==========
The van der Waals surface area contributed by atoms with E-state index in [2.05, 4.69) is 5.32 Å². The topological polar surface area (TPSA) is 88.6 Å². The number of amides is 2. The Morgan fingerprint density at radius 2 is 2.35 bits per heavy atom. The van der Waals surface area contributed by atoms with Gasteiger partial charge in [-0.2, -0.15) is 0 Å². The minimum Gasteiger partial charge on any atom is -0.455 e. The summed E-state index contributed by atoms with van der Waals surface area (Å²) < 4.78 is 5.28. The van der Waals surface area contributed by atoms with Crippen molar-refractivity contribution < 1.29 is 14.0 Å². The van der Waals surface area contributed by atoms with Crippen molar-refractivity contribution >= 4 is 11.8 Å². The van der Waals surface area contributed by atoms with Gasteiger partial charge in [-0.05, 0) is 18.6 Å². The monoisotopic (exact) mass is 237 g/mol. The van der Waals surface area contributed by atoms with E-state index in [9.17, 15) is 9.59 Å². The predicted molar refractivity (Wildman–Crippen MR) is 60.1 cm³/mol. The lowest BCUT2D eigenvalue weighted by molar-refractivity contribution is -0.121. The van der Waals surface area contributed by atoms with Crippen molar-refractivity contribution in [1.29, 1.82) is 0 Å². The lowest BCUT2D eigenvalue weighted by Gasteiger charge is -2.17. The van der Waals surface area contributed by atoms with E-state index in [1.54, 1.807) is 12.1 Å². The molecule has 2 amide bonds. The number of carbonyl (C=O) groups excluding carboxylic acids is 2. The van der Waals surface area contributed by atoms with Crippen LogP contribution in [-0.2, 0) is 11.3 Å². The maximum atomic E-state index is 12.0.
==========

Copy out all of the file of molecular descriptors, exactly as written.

The van der Waals surface area contributed by atoms with E-state index in [2.05, 4.69) is 5.32 Å². The topological polar surface area (TPSA) is 88.6 Å². The number of amides is 2. The Morgan fingerprint density at radius 2 is 2.35 bits per heavy atom. The van der Waals surface area contributed by atoms with Gasteiger partial charge in [-0.2, -0.15) is 0 Å². The minimum Gasteiger partial charge on any atom is -0.455 e. The summed E-state index contributed by atoms with van der Waals surface area (Å²) < 4.78 is 5.28. The van der Waals surface area contributed by atoms with Crippen molar-refractivity contribution < 1.29 is 14.0 Å². The van der Waals surface area contributed by atoms with Crippen molar-refractivity contribution >= 4 is 11.8 Å². The van der Waals surface area contributed by atoms with Gasteiger partial charge in [-0.05, 0) is 18.6 Å². The monoisotopic (exact) mass is 237 g/mol. The van der Waals surface area contributed by atoms with E-state index in [9.17, 15) is 9.59 Å². The predicted molar refractivity (Wildman–Crippen MR) is 60.1 cm³/mol. The lowest BCUT2D eigenvalue weighted by molar-refractivity contribution is -0.121. The van der Waals surface area contributed by atoms with Crippen molar-refractivity contribution in [1.29, 1.82) is 0 Å². The lowest BCUT2D eigenvalue weighted by Gasteiger charge is -2.17. The van der Waals surface area contributed by atoms with E-state index in [1.54, 1.807) is 12.1 Å². The molecule has 2 amide bonds. The number of carbonyl (C=O) groups excluding carboxylic acids is 2. The van der Waals surface area contributed by atoms with Crippen LogP contribution in [-0.2, 0) is 11.3 Å². The maximum atomic E-state index is 12.0.